Vet on Call,
My colleague, Dr Chep, was amazed by the spectre of a kid standing on its hind legs and hopping around like a kangaroo.
The forelegs were permanently recoiled close to the chest and the hind ones were too big for the young goat’s size and age. The animal was about two months old.
Chep was excited to see the abnormal birth defect for the first time.
It is contradictory that doctors get excited by seeing abnormal situations when everyone expects them to be happy with the normal.
Our position, however, is that we are trained for the bad and the good. We only diagnose but never create the conditions.
The excitement comes from the confirmation that the doctor has been able to diagnose a condition she only read in books.
Jane, the animals’ caretaker, said the farm was excited for having the only “kangaroo” in the country.
The kid’s coat was foan, making it look more like a kangaroo.
The other three kids in the goat flock were normal and had been sired by the same buck.
Jane said they had never seen such an occurrence in the five years of keeping goats.
We had been called to the farm to investigate sudden illness and death of two adult goats and treat all the others because they were sickly.
In a last article, I narrated the experience with the goats. They all recovered after treatment.
The “kangaroo” kid had been born with the defect of the fore limbs and there was no way of treating the condition.
Defects offsprings are born with are called congenital abnormalities.
Some congenital problems can be corrected while others are permanent. Farmers and other animal keepers are advised not to breed animals with congenital defects to prevent multiplication of the genes that cause the defects in the population.
After treating the sick goats, we examined the “kangaroo” kid to understand the changes that had occurred in the structure of the front legs.
We found that the upper arm muscles and tendons had normal development but were losing volume and strength since they were not in normal use.
This is medically called under-use atrophy. When organs stay idle for long periods, the body redistributes the nutrient resources meant for the organs to other more active organs, resulting in shrinkage of the under-used ones.
The legs were twisted and greatly shrunken from the elbow down to the hoof.
There was poor development and shrinking of the muscles and ligaments from the elbow downwards.
The shrinking made the front legs assume a praying mantis position.
The increase of the size seen in the hind legs is a phenomenon called over-use hypertrophy.
Excessive use of organs for a long time causes the body to channel more resources to the affected organ and leading to its excessive growth.
I recall when bringing up our two sons who were born close together, I ended up carrying both on my hands at the same time when we got our third child.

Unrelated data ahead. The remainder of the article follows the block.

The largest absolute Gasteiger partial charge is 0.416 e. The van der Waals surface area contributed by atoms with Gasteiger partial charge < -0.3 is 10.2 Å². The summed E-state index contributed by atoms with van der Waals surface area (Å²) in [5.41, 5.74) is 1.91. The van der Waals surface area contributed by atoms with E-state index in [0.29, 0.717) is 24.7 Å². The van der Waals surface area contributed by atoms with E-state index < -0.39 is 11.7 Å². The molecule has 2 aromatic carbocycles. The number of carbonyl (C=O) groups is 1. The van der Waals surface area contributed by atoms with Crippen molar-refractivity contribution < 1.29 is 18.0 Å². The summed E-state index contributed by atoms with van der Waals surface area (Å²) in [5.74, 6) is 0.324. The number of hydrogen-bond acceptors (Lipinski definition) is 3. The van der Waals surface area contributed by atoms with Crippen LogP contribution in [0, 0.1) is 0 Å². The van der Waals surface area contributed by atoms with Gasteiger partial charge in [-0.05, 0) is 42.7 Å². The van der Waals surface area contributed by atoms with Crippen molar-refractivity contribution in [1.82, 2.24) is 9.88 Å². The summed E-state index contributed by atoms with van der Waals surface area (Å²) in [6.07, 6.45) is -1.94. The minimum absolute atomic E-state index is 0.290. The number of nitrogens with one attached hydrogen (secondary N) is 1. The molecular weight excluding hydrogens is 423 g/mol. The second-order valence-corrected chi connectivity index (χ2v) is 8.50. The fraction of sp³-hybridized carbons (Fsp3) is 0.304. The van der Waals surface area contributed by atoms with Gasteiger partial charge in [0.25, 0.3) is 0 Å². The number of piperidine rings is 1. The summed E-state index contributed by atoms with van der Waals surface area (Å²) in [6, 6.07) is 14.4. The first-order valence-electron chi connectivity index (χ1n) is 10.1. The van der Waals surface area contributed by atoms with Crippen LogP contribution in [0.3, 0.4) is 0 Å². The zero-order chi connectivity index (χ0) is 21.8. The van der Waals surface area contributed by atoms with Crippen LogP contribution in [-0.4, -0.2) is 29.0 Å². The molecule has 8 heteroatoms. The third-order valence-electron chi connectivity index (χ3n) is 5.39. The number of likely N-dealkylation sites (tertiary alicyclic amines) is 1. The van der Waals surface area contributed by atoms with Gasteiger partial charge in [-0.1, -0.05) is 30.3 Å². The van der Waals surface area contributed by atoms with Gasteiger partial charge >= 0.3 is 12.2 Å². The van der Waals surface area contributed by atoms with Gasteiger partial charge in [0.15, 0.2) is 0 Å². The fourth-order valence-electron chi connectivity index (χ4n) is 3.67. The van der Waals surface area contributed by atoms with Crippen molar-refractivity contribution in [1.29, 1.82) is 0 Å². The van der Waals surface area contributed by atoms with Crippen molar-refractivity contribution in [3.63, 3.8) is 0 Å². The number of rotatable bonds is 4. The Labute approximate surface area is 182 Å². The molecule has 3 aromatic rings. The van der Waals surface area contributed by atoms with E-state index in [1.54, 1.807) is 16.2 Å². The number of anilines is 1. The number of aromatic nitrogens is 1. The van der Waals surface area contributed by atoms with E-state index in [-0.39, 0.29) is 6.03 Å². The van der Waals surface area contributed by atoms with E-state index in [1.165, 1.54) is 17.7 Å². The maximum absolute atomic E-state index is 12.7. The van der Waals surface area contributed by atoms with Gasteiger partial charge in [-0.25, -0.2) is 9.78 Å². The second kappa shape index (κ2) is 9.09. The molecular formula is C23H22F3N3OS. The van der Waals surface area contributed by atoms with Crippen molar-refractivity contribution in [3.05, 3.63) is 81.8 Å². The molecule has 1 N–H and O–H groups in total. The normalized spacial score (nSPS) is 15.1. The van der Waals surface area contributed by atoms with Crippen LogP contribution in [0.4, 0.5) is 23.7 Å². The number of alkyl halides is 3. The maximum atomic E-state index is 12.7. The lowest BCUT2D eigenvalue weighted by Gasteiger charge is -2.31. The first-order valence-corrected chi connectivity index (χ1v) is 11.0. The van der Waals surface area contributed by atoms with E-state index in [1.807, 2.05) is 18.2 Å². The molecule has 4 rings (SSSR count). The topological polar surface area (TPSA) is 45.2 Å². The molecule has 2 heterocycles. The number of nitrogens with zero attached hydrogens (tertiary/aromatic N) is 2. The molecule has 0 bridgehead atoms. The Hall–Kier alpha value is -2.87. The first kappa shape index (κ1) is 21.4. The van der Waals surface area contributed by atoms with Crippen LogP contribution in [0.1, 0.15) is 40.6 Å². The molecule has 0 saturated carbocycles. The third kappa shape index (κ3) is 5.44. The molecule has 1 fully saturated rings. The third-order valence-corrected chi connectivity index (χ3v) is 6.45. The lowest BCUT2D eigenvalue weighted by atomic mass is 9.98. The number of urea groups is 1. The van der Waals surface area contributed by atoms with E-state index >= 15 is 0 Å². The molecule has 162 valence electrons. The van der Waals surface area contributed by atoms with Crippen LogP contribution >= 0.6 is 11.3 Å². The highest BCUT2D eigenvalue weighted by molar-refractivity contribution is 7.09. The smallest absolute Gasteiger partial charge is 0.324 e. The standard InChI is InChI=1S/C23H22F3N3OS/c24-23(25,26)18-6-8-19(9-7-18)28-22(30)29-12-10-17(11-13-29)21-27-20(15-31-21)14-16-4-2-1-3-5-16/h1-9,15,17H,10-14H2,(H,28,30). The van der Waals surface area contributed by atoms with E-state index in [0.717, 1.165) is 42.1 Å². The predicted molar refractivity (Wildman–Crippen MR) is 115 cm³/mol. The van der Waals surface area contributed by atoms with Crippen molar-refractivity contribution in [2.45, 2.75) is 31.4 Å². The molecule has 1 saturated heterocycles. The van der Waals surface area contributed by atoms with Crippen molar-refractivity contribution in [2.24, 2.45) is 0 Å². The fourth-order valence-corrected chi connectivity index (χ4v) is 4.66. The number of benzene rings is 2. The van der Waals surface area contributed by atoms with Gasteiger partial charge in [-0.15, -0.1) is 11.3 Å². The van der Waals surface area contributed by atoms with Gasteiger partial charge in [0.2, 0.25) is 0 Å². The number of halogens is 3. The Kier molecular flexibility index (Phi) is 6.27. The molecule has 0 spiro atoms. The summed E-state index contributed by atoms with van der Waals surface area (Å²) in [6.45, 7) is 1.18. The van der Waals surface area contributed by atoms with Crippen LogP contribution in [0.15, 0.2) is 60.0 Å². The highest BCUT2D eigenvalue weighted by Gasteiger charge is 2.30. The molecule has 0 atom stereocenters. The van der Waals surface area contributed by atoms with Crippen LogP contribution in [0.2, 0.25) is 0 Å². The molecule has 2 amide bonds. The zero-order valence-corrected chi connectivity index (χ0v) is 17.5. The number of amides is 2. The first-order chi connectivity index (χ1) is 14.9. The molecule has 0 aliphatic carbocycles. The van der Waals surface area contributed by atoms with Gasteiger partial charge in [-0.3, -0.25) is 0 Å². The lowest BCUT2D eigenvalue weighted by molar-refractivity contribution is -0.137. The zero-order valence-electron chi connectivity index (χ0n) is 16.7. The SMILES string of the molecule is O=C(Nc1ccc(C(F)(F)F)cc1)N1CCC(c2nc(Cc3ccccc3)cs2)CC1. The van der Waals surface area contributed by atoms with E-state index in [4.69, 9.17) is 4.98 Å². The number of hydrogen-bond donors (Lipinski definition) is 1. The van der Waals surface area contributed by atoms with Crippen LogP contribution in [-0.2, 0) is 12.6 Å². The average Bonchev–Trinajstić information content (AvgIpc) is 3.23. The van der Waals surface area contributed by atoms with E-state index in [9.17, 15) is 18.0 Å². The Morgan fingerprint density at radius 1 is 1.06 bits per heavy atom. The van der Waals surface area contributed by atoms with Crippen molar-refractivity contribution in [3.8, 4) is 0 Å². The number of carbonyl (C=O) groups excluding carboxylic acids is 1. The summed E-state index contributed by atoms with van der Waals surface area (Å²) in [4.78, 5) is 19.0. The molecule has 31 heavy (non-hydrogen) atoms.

I always carried the older one on my right hand because he was heavier than the brother.
One day, I test-fitted a slim-fit shirt and the right sleeve could not accommodate my right hand.
It had undergone over-use hypertrophy due to carrying a heavier weight than the left one. It took long to equalise the circumference of the two hands.
I corrected the size of my right hand by shifting to carry the heavier child on the left.
We concluded the kangaroo kid would spend its life hopping around and walking on the elbows when down on all four legs.
We advised the kid should be slaughtered once it had packed up enough meat at about six months.
Jane’s kid had a condition called congenital tendon contracture. It occurs sporadically in newborn goats of all breeds worldwide. The cause of the problem is poorly understood.
However, animal scientists agree one cause of the problem is defective genes transmitted by bucks.
The genes only express themselves as contracted tendons if both parents have them. Carrier males and females with only one of the defective genes look normal.
It, therefore, means that if a buck fathers a kid with contracted tendons, the buck should be culled to prevent spread of the defective gene.
Fortunately, Jane’s buck had already been slaughtered after the last breeding season due to its advanced age.
The mother needs not be culled because females do not transmit the gene.
If Jane’s kid had been reported soon after birth, we could have attempted correction by forcing the elbows to open and fixing the legs with splints to keep them straight.
The technique has corrected the contracture in some kids but most do not recover.
In some cases, tendon contracture may affect the four limbs and render the kid unable to stand. Such kids are culled at an early age.
In other cases, the contracture may only affect segments of one or more limbs. Animals with mild contracture may be reared for meat but must not be bred.